A film, also called a movie, motion picture, theatrical film, or photoplay, is a series of still images that, when shown on a screen, create the illusion of moving images. (See the glossary of motion picture terms.)
Film studies is an academic discipline that deals with various theoretical, historical, and critical approaches to films. It is sometimes subsumed within media studies and is often compared to television studies. Film studies is less concerned with advancing proficiency in film production than it is with exploring the narrative, artistic, cultural, economic, and political implications of the cinema. In searching for these social-ideological values, film studies takes a series of critical approaches for the analysis of production, theoretical framework, context, and creation. In this sense the film studies discipline exists as one in which the teacher does not always assume the primary educator role; the featured film itself serves that function. Also, in studying film, possible careers include critic or production. Film theory often includes the study of conflicts between the aesthetics of visual Hollywood and the textual analysis of screenplay. Overall the study of film continues to grow, as does the industry on which it focuses. Academic journals publishing film studies work include Sight & Sound, Screen, Cinema Journal, Film Quarterly and Journal of Film and Video.
History (from Greek ἱστορία, historia, meaning "inquiry, knowledge acquired by investigation") is the study of the past as it is described in written documents. Events occurring before written record are considered prehistory. It is an umbrella term that relates to past events as well as the memory, discovery, collection, organization, presentation, and interpretation of information about these events. Scholars who write about history are called historians.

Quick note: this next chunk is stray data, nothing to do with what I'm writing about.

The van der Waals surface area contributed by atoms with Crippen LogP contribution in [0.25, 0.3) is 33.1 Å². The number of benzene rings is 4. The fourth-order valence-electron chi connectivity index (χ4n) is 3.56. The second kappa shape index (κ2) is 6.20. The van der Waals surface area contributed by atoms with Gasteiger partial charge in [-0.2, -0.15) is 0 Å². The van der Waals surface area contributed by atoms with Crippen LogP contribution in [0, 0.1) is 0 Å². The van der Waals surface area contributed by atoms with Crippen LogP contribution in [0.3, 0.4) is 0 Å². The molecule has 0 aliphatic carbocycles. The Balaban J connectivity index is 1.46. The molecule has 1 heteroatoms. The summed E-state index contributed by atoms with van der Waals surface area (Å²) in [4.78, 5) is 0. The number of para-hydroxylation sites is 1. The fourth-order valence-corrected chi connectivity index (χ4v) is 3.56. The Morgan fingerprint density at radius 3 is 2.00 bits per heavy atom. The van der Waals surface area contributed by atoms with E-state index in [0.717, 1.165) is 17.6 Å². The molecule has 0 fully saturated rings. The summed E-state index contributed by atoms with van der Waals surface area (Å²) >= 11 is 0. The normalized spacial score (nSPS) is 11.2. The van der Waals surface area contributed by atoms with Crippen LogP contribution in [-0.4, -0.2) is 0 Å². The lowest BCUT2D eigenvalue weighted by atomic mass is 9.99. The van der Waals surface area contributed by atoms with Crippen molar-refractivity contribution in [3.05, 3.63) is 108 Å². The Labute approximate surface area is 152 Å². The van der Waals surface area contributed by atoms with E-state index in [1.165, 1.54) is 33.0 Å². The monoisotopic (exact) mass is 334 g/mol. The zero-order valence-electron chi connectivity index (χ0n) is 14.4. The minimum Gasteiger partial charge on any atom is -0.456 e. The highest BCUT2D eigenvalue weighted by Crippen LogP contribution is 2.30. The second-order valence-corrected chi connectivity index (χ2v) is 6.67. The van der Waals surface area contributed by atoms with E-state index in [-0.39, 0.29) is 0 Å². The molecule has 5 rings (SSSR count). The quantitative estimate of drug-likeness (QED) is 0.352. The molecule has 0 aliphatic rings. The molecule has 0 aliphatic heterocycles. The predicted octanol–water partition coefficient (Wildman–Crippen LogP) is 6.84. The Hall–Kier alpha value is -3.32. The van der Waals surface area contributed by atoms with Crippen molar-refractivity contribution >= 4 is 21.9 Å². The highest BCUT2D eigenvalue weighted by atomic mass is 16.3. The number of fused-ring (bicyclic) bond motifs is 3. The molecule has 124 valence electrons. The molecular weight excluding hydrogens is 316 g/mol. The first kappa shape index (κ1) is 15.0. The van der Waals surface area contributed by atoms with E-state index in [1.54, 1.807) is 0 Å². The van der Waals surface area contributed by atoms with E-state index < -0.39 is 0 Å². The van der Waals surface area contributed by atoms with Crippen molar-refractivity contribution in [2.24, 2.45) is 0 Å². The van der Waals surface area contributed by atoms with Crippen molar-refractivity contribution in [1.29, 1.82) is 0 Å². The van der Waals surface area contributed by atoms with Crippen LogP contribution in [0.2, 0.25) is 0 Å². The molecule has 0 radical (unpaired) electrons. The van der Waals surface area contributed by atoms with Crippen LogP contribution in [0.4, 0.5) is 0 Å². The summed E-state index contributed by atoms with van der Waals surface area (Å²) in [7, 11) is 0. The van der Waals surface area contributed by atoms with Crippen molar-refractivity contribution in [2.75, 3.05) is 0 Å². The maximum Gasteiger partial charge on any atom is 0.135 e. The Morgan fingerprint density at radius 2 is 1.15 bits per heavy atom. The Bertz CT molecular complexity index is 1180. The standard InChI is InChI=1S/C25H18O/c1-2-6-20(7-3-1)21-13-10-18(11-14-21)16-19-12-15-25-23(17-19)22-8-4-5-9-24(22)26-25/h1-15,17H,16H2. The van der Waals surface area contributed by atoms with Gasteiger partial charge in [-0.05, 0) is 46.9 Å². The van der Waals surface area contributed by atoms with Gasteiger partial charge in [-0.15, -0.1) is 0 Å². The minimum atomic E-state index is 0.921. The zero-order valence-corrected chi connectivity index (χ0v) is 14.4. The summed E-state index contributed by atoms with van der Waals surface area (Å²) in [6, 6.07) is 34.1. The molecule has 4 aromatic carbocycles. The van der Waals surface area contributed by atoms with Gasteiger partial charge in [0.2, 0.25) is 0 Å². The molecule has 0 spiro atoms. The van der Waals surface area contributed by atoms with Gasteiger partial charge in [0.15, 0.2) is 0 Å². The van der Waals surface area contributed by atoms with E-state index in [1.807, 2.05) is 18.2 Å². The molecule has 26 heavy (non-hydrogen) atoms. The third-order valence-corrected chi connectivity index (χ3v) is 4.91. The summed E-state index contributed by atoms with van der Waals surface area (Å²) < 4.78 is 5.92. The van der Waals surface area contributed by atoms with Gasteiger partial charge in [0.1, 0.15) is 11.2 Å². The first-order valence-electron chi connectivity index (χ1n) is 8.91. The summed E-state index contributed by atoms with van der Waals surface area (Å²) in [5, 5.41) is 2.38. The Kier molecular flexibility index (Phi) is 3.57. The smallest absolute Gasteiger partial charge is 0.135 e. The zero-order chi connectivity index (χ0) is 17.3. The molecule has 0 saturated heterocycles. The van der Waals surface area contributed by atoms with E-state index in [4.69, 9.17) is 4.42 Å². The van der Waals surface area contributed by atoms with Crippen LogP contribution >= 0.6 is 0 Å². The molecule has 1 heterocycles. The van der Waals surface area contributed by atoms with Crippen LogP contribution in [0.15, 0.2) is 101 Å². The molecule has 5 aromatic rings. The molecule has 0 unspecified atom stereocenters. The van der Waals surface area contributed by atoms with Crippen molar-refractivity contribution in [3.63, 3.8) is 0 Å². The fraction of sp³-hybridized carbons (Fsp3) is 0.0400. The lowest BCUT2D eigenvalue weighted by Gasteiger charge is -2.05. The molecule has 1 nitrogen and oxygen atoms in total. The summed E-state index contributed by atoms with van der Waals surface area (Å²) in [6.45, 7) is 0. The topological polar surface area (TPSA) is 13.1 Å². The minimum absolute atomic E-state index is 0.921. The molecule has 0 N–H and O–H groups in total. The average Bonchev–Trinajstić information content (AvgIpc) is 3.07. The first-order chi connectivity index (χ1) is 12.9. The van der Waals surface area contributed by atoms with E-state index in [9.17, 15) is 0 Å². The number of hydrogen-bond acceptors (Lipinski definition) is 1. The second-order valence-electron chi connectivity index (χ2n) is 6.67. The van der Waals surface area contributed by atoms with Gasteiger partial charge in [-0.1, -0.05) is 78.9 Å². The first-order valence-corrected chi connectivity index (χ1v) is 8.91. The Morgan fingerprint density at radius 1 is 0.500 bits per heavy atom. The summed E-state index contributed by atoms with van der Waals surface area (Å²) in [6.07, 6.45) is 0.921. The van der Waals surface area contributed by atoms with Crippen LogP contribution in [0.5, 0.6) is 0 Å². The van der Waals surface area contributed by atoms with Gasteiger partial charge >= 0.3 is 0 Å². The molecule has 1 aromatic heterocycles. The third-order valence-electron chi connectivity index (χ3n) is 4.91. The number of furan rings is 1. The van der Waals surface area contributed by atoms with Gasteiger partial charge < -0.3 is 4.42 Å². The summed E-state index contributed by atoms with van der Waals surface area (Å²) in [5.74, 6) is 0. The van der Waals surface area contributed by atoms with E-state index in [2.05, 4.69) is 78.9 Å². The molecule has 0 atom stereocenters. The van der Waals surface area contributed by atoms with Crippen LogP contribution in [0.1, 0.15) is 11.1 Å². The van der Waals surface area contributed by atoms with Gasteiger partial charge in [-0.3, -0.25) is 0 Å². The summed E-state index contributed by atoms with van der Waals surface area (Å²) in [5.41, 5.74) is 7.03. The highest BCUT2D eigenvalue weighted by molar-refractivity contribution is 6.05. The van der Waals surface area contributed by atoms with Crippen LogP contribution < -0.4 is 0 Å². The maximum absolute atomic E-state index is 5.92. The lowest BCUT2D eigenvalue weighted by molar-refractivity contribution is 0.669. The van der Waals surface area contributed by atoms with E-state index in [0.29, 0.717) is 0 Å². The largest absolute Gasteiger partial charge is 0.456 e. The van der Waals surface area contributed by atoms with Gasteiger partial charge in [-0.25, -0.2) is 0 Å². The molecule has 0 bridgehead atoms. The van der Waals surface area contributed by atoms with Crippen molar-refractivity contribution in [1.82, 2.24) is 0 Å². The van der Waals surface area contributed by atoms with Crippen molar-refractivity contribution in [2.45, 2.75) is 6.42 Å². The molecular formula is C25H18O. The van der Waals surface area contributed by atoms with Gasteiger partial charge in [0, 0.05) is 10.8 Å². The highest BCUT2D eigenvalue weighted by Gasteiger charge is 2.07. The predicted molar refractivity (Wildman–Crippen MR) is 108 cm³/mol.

Photography is truth. The cinema is truth twenty-four times per second.
Jean-Luc Godard, Le Petit Soldat (film) (direction and screenplay, 1960)
Today is Yesterday's Pupil.
Benjamin Franklin, Poor Richard's Almanack (1751).
The great historian John Hope Franklin, who helped to get this museum started, once said, “Good history is a good foundation for a better present and future.” He understood the best history doesn’t just sit behind a glass case; it helps us to understand what’s outside the case. The best history helps us recognize the mistakes that we’ve made and the dark corners of the human spirit that we need to guard against. And, yes, a clear-eyed view of history can make us uncomfortable, and shake us out of familiar narratives. But it is precisely because of that discomfort that we learn and grow and harness our collective power to make this nation more perfect.
Barack Obama, Remarks by the President at the Dedication of the National Museum of African American History and Culture at the National Mall in Washington, D.C. (24 September 2016)